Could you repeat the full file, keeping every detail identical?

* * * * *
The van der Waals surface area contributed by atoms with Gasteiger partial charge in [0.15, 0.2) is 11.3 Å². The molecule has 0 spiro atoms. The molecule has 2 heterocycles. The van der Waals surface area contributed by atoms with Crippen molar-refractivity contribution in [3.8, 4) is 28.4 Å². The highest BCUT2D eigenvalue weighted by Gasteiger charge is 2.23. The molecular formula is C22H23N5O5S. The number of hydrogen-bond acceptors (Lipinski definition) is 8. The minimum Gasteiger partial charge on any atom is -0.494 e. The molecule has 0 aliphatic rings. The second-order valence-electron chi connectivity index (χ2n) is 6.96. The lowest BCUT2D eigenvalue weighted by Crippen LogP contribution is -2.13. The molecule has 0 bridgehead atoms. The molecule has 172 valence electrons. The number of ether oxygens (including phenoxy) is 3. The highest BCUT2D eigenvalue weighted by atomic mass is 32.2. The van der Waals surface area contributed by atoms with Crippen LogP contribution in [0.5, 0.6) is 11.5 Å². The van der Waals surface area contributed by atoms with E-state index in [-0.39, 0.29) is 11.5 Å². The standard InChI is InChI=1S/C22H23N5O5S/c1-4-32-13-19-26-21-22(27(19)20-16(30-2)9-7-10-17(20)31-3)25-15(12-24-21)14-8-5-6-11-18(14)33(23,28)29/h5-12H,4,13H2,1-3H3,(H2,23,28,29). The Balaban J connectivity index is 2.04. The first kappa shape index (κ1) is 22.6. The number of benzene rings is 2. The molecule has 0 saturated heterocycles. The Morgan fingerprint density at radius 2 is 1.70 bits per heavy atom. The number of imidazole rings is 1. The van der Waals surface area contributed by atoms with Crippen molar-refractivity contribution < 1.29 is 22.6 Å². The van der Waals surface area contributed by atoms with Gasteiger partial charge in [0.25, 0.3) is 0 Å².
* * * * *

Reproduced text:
The van der Waals surface area contributed by atoms with Gasteiger partial charge in [0.15, 0.2) is 11.3 Å². The molecule has 0 spiro atoms. The molecule has 2 heterocycles. The van der Waals surface area contributed by atoms with Crippen molar-refractivity contribution in [3.8, 4) is 28.4 Å². The highest BCUT2D eigenvalue weighted by Gasteiger charge is 2.23. The molecular formula is C22H23N5O5S. The number of hydrogen-bond acceptors (Lipinski definition) is 8. The minimum Gasteiger partial charge on any atom is -0.494 e. The molecule has 0 aliphatic rings. The second-order valence-electron chi connectivity index (χ2n) is 6.96. The lowest BCUT2D eigenvalue weighted by Crippen LogP contribution is -2.13. The molecule has 0 bridgehead atoms. The molecule has 172 valence electrons. The number of ether oxygens (including phenoxy) is 3. The highest BCUT2D eigenvalue weighted by atomic mass is 32.2. The van der Waals surface area contributed by atoms with Crippen LogP contribution in [0.5, 0.6) is 11.5 Å². The van der Waals surface area contributed by atoms with E-state index in [-0.39, 0.29) is 11.5 Å². The standard InChI is InChI=1S/C22H23N5O5S/c1-4-32-13-19-26-21-22(27(19)20-16(30-2)9-7-10-17(20)31-3)25-15(12-24-21)14-8-5-6-11-18(14)33(23,28)29/h5-12H,4,13H2,1-3H3,(H2,23,28,29). The Balaban J connectivity index is 2.04. The first kappa shape index (κ1) is 22.6. The number of benzene rings is 2. The molecule has 0 saturated heterocycles. The Morgan fingerprint density at radius 2 is 1.70 bits per heavy atom. The number of imidazole rings is 1. The van der Waals surface area contributed by atoms with Crippen molar-refractivity contribution < 1.29 is 22.6 Å². The van der Waals surface area contributed by atoms with Gasteiger partial charge in [0.25, 0.3) is 0 Å².